Amy Wilson taught herself how to spin wool as a way to unwind and unplug from the stresses of urban life. It soon became more than just a hobby, and a few years later, she runs a successful Etsy shop, Type A Fibers, and sells her homespun yarns at local markets.

When you think about spinning, you might picture a bonnet-wearing woman on the porch of a farm house somewhere in rolling country hills. But Amy’s yarn is unmistakably cool, and very much a product of her home. It’s an art form that she has crafted locally and creatively– a process that inspires us to think about where and how our clothes are made.

Amy gave us some insight into what she plans to bring to our Fall Market (10/12) and after talking with her, we’re tempted to buy a spinning wheel of our own.

GP: How did you go from an amateur yarn-maker to having your own brand?


Amy:  For years, I was curious to try yarn spinning, and one day I did – teaching myself by reading books and watching YouTube tutorials, first on a drop spindle, then on a spinning wheel. I quickly started making far more yarn than I could ever use myself, and so I started selling it on Etsy. Today, I primarily sell my “art yarns” on Etsy, keeping my more utilitarian yarns for fairs and markets. For the upcoming Greenpointers Fall Market, I’ll be bringing a mixture of both.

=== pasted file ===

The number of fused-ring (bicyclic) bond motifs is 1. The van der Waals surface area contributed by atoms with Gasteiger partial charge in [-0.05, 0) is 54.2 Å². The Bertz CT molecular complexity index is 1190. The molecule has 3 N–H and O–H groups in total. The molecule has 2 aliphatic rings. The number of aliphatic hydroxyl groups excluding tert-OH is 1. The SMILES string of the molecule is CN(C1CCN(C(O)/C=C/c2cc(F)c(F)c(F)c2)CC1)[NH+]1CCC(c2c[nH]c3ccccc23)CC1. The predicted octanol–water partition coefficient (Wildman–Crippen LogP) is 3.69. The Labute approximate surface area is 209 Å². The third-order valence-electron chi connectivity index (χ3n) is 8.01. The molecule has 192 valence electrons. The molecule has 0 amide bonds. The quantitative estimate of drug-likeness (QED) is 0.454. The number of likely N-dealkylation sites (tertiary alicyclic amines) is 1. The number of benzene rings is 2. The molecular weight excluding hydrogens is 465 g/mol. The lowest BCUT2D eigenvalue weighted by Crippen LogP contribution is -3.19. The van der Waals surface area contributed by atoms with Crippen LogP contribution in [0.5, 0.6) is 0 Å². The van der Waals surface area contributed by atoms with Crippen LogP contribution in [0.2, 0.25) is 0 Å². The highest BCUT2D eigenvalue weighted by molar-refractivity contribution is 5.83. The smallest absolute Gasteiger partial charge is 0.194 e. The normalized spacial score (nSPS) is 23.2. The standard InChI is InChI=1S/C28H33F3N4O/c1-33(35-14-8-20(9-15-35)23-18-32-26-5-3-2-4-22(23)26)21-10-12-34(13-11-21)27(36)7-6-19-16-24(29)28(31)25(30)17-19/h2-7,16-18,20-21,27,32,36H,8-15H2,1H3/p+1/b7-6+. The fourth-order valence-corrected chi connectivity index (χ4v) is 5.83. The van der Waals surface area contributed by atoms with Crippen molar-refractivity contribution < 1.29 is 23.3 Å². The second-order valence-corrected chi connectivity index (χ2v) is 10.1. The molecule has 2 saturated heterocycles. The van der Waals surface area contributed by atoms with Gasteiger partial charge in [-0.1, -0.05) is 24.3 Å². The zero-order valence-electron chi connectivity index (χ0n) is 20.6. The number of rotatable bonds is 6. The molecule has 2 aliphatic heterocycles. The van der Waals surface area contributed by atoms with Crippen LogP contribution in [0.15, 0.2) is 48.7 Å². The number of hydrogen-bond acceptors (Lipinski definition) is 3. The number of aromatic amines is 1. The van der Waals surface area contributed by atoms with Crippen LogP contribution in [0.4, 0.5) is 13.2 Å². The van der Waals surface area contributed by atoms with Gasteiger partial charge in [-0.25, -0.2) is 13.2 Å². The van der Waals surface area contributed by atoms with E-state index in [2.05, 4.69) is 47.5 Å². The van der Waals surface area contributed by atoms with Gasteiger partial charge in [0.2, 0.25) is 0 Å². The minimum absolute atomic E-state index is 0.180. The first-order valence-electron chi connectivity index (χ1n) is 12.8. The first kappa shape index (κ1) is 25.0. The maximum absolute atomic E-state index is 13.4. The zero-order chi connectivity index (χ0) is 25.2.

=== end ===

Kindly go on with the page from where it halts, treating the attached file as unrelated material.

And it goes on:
GP: Do you have a day job as well?

Amy: Yes, I teach at the School of Visual Arts in NYC and also create work (paintings and drawings) as a fine artist.

GP: Is it easy to spin yarn (such a traditional craft) in a modern, urban environment? How much of it do you do yourself?

Amy:  All the washing, processing, spinning, dyeing, and so forth is done by me in my studio in Jersey City… I do everything but raise/keep the sheep! I  hand-wash the wool, prepare the fiber on a hand-cranked carder, and treat the fiber into yarn on a foot-pedaled spinning wheel. 

GP: How eco-friendly is the yarn?

Amy:  My product is very eco-friendly. I take great lengths to make sure that the animals I get my fibers from are treated well, and are pets rather than property. I blend my wool with other fibers that are also eco-friendly– bamboo, banana, corn, and other fast growing fibers, all of which are renewable. 

GP: What do you love most about this line of work?

Amy: I love to create one-of-a-kind yarns for knitters and crocheters, so they can make their projects extra special and unique. I also really love supporting local farmers and connecting to a craft tradition that is hundreds of years old. All of my animal fibers (wool, alpaca, etc) are from very small, independent family farms. As an example of one of my providers: much of the white/grey wool I use is from a small farm in NJ tended by a single mom.

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